Olivia de Havilland, at 101, gears up for a fight in ‘Feud’ court battle
Hollywood legend Olivia de Havilland has strengthened her resolve in her court battle with FX and “Feud” showrunner Ryan Murphy.
The 101-year-old, two-time Oscar winner regarded the network’s “weak” move on Tuesday to dismiss her latest complaint as a sign of “their continuing disrespect for her and for California law,” her attorney, Suzelle M. Smith, said in a statement to The Times on Wednesday.
It’s the latest move in the “Gone With the Wind” star’s lawsuit against FX and Murphy, which she filed in June over her depiction in “Feud: Bette and Joan,” the miniseries about rival actresses Bette Davis and Joan Crawford. The Paris-based De Havilland, who was played by Catherine Zeta-Jones in the docudrama, makes four major legal claims about violations of her common law and statutory rights of publicity, her right to privacy and unjust enrichment.
In an effort to discredit her, they attempt to throw mud on a great lady.
Suzelle M. Smith, Olivia de Havilland’s attorney
Her latest amended complaint was meant to establish the legal elements of falsity, reckless disregard for the truth and a conscious decision by FX and Murphy not to obtain her consent to use her name or character, Smith said in her statement.
Dishy details about the main characters and other Hollywood power players, as well as whether De Havilland described her sister and storied rival Joan Fontaine as a “bitch” in the series, are among the items discussed in De Havilland’s amended complaint and FX’s motion to strike it.
“In an effort to discredit her, they attempt to throw mud on a great lady,” Smith said. The complaint also explained that De Havilland, an English dame, “built a public image of being a lady” who did “not speak in crude and vulgar terms about others, including her sister.”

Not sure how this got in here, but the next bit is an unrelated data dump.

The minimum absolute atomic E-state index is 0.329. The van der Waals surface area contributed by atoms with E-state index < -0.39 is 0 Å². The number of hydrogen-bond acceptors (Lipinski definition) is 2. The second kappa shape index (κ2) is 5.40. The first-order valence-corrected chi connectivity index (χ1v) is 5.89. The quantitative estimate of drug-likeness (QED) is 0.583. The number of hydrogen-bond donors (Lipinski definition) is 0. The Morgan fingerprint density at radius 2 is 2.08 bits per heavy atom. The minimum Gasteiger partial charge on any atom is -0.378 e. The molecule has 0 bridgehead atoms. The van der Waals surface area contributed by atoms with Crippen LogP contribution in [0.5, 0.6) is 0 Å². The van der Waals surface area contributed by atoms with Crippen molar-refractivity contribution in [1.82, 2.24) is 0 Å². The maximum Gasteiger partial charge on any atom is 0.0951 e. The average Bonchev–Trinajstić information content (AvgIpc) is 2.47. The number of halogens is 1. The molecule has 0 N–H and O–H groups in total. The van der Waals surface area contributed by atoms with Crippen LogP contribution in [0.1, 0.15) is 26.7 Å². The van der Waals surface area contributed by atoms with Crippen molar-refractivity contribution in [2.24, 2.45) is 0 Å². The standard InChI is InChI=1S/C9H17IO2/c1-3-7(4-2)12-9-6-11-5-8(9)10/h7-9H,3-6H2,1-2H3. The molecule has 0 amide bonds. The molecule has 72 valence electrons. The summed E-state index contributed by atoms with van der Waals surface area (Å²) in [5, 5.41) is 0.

FX and Murphy’s motion “strengthened Miss de Havilland’s resolve to stand up to big Hollywood and fight for her rights, and the rights of all others in such circumstances,” Smith wrote. “If Defendants’ view of the law were to prevail, then the California statute giving a celebrity the exclusive right to control and profit from her name and identity, and protect her reputation, would be meaningless.”
Smith said the actress would be filing an opposition to the motion on Sept. 15, just days before the Primetime Emmy Awards, where “Feud” is expected to be a big winner, with 18 nominations.
The defendants’ Tuesday motion cited the U.S. and California Constitutions’ rights to free speech in connection with a public issue and petitioned the court to strike De Havilland’s latest complaint. It also asked for an order awarding them attorney’s fees and costs, according to court documents obtained by Deadline.
“Feud: Bette and Joan,” they argued, “is a prime example of an important expressive work.”
“In dramatizing the infamous rivalry between iconic actors Bette Davis and Joan Crawford and how that rivalry played out during the shooting of their 1962 film What Ever Happened to Baby Jane?, Feud is a social commentary on Hollywood’s history of sexism, misogyny, and media manipulation, issues that still plague Hollywood today,” the motion said.
FX and Murphy’s attorneys argued that De Havilland’s consent was not needed to include her in the show, nor did her inclusion violate her right of publicity. They argued that De Havilland “cannot carry her burden of showing a probability of prevailing on any of her four causes of action” under the state’s anti-SLAPP statutes protecting petition and free speech rights.
Feud is a social commentary on Hollywood’s history of sexism, misogyny, and media manipulation, issues that still plague Hollywood today
FX and Ryan Murphy’s motion to strike Olivia de Havilland’s complaint
The 25-page motion went to great lengths to explain how “Feud” is “an expressive television show and concerns matters of public interest.”
“Feud’s depiction of Plaintiff is transformative and constitutionally protected for that separate reason,” the motion said. “Moreover, a public figure like [de Havilland] cannot hold the creators of an expressive work liable in tort absent falsity and actual malice, neither of which is present here.”
“Finally,” the motion said, “[De Havilland’s] fourth cause of action for unjust enrichment claim fails because it is derivative of her other claims and is not a separate claim under California law.”
A hearing in the case is set for Sept. 29 in Los Angeles Superior Court with Judge Holly E. Kendig presiding. Earlier this month, De Havilland’s legal team filed a motion to expedite the lawsuit due to her advanced age.
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